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Journal of Animal Science Abstract - Animal Production

Technical note: Evolution of exit velocity in suckling Brahman calves1


This article in JAS

  1. Vol. 89 No. 1, p. 233-236
    Received: Mar 09, 2010
    Accepted: Sept 09, 2010
    Published: December 4, 2014

    3 Corresponding author(s):

  1. N. C. Burdick*22,
  2. B. Agado,
  3. J. C. White,
  4. K. J. Matheney,
  5. D. A. Neuendorff,
  6. D. G. Riley*,
  7. R. C. Vann,
  8. T. H. Welsh Jr. and
  9. R. D. Randel 3
  1. Texas AgriLife Research and Department of Animal Science, Texas A&M University, College Station 77843;
    Texas AgriLife Research, Overton 75684;
    Brown Loam Branch Experiment Station, Mississippi State University, Raymond 39154; and
    Department of Veterinary Integrative Biosciences, Texas A&M University, College Station 77843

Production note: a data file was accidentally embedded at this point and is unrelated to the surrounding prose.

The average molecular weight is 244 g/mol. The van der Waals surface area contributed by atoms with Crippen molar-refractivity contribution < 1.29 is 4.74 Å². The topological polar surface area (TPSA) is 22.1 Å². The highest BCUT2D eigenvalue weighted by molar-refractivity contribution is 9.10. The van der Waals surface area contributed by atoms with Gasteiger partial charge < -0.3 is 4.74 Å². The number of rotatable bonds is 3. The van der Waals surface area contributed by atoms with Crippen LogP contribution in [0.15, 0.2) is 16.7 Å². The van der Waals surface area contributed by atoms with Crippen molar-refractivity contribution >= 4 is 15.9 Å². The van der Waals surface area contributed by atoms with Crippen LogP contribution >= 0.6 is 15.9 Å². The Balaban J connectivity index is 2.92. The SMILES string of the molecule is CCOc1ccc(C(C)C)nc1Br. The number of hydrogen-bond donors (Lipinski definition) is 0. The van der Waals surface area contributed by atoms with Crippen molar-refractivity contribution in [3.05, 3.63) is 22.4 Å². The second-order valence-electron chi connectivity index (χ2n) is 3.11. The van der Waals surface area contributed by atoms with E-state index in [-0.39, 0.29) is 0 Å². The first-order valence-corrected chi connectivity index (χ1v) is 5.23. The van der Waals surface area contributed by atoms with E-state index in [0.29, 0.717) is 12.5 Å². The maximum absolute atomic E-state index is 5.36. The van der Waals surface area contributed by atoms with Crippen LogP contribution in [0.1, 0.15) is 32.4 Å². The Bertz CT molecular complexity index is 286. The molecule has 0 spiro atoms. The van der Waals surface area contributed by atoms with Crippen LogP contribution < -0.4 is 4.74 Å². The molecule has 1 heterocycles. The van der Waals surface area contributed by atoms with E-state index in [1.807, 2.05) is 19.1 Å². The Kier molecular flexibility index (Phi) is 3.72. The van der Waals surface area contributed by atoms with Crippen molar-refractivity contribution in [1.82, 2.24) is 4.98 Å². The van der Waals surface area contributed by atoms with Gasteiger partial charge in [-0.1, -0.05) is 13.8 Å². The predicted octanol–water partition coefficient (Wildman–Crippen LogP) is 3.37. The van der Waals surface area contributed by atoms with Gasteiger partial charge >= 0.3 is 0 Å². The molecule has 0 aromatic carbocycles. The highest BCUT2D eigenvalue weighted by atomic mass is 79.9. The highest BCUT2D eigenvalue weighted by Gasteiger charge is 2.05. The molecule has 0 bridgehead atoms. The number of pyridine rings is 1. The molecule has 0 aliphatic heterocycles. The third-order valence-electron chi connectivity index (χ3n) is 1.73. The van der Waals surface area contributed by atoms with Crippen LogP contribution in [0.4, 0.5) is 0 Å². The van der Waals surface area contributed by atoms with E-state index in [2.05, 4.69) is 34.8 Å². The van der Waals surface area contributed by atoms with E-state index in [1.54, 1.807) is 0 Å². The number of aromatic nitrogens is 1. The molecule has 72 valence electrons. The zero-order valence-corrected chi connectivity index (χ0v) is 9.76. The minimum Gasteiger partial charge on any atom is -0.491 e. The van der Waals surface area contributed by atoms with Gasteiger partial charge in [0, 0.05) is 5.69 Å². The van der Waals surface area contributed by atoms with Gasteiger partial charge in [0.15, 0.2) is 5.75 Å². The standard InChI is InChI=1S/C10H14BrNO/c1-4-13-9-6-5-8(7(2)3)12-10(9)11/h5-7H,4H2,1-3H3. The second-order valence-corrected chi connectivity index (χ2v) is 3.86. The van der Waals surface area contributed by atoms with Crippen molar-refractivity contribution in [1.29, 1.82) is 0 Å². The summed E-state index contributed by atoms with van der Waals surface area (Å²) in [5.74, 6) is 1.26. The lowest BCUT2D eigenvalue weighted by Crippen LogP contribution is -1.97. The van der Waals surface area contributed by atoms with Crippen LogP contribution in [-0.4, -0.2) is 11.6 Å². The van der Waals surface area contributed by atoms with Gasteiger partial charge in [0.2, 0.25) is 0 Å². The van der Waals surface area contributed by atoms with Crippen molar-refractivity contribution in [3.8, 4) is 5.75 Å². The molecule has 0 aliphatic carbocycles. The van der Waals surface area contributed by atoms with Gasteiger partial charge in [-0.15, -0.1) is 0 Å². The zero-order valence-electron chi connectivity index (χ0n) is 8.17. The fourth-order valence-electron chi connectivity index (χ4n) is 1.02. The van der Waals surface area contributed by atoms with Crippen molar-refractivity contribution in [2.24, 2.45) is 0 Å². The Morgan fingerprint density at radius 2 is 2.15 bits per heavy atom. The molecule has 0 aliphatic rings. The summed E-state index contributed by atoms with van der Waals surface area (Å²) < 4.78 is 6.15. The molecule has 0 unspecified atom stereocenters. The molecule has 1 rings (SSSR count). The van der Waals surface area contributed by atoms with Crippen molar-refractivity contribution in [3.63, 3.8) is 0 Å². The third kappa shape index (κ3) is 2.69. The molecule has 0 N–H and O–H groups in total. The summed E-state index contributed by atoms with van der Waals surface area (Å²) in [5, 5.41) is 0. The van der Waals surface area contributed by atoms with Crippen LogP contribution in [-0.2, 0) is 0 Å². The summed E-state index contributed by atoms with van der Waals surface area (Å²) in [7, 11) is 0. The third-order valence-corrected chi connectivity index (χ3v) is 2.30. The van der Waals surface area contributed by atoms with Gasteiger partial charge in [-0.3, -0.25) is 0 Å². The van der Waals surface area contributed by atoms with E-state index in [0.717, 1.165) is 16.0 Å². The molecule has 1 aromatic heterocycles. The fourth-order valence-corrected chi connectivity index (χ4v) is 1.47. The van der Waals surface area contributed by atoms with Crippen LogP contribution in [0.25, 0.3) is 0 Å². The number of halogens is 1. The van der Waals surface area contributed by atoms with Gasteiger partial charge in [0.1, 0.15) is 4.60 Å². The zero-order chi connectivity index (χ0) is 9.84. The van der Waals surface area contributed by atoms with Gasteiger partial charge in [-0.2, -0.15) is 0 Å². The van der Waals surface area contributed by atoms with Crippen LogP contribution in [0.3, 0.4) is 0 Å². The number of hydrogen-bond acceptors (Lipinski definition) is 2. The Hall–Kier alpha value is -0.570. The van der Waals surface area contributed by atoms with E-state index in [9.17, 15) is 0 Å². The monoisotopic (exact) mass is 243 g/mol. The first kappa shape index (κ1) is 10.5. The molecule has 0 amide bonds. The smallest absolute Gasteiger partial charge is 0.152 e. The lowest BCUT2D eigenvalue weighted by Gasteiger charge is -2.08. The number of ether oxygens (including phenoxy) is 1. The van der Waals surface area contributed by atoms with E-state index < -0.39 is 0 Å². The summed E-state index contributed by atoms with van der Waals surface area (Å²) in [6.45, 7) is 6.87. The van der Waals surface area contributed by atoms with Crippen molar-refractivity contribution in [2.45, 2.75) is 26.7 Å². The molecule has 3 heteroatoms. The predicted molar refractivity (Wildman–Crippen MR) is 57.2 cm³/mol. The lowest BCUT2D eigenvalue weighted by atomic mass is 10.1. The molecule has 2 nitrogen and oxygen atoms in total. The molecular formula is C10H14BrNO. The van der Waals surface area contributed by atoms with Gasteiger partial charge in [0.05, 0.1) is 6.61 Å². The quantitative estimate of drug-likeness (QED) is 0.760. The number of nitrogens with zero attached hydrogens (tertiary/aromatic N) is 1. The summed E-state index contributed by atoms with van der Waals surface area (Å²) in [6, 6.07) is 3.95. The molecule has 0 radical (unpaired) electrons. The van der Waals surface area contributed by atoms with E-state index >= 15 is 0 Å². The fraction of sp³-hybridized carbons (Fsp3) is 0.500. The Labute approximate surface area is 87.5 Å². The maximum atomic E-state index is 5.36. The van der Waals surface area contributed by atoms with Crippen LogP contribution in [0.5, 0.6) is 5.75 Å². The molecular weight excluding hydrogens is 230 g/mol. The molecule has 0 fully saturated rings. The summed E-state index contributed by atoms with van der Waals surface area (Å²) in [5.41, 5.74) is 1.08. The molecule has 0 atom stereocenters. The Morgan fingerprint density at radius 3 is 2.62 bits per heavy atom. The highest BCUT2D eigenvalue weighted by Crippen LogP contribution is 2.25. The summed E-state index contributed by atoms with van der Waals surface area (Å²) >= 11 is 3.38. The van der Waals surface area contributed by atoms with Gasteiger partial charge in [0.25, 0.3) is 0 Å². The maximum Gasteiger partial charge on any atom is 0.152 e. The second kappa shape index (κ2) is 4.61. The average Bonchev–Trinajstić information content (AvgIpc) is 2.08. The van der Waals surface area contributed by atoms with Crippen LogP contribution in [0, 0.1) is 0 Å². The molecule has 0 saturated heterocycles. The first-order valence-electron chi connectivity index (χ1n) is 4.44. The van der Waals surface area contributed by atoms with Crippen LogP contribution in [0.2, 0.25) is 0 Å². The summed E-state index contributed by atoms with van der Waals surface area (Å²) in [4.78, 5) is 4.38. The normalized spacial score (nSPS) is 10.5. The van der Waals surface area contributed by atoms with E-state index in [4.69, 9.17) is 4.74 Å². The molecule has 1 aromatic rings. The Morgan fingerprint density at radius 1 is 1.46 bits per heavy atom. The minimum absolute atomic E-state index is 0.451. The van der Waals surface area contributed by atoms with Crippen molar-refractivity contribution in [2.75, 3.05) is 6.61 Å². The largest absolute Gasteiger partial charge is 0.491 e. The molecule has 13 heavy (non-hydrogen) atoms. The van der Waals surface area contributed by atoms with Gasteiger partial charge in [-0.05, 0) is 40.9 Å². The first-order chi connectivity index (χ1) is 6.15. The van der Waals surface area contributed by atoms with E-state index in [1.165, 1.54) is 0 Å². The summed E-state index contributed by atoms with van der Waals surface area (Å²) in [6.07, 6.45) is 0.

The purpose of this study was to assess changes in exit velocity (EV) of Brahman calves from 21 d of age (DOA) to 56 d postweaning (231.30 ± 1.23 DOA). Spring-born calves (n = 308) from 2006 to 2008 were sired by 18 bulls. Exit velocity (m/s) was determined as the rate of speed of a calf traversing 1.83 m after being released from a working chute. Temperament score was determined as the average of EV and pen score 28 d before and at weaning (2006: 173 ± 2 DOA; 2007: 174 ± 2 DOA; 2008: 163 ± 2 DOA). Pen score was determined by separating calves into groups of 3 to 5 animals and scoring their reactivity to a human observer on a scale of 1 (calm, docile, approachable) to 5 (aggressive, volatile, crazy). The number of calves that switched temperament group was determined by ranking calves based on their EV at 21 to 24 DOA, 90 DOA, weaning, and at 56 d postweaning. The GLIMMIX procedure of SAS was used to analyze EV with DOA, birth year and sex as fixed effects, and sire and calf nested within sire included as random effects. Temperament classification (calm, intermediate, temperamental) was modeled as a fixed effect, and the linear regression of traits on DOA investigated. Spearman rank order correlations were determined between EV at 21 to 24 DOA, 90 DOA, weaning, and 56 d postweaning and correlations decreased as the number of days between EV measurements increased. Differences in EV were observed between the 2006 (2.23 ± 0.057 m/s) compared with the 2007 (1.90 ± 0.059 m/s) and 2008 (1.83 ± 0.057 m/s) calves (P < 0.001), but the 2007 and the 2008 calves did not differ (P = 0.75). The random effect of sire approached significance (P = 0.07) and accounted for some of the variation observed. Exit velocity increased as days of age increased (P < 0.001). Exit velocity of temperamental calves increased at a faster rate with age (P < 0.001; estimate of slope = 0.005 ± 0.0004 m/s daily) compared with intermediate (slope = 0.003 ± 0.0005 m/s daily; P < 0.001) and calm calves (slope = 0.0007 ± 0.0005 m/s daily; P < 0.001). Exit velocity is a useful and viable indicator of temperament classification. Results suggest that temperamental calves increase their EV at a faster rate and may be identified before weaning, which may enhance the ability of producers to select against temperamental animals.

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